In 1516 at Fez (Fes), Morocco, Samuel ben Isaac Nedivot and his son Isaac, Jewish refugees who had worked for the printer Rabbi Eliezer Toledano in Lisbon, set up the first press on the African continent. The first book they printed was an exact copy of the Sefer Abudarham which they had helped to produce twenty-seven years earlier in 1489 at Toledano's press in Lisbon. The only changes were in the colophon, which in 1516 celebrated "the holy labors of the honored and pious Samuel ... and his learned and wise son Isaac, whose desire it is to produce books beyond number for all to study and read ... may God reward them for their beneficence ... and in their days may we see redemption ... [and alluding to the contents of the published volume] then we will sing a new song in the house of God."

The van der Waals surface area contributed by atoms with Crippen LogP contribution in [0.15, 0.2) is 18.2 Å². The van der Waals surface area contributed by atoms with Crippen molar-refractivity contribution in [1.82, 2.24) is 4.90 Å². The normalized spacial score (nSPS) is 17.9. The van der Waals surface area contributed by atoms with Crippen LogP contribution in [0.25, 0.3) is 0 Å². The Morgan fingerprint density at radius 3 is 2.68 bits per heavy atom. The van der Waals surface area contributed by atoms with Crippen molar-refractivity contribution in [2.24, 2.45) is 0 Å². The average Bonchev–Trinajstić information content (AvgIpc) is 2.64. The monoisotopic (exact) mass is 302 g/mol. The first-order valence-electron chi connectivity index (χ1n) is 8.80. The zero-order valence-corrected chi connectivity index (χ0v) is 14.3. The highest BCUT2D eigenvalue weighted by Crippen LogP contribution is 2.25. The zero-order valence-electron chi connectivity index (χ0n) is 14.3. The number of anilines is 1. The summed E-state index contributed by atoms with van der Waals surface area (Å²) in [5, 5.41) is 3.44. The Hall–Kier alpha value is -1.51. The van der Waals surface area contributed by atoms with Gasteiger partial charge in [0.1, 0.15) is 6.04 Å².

The Sefer Abudarham was the first book in any language printed on the African continent. In the introduction, the Nedivots complained that they encountered great difficulty in obtaining paper because the Spanish government ordered that paper not be sold to them. But they persisted and in the course of a decade they were able to print fifteen books.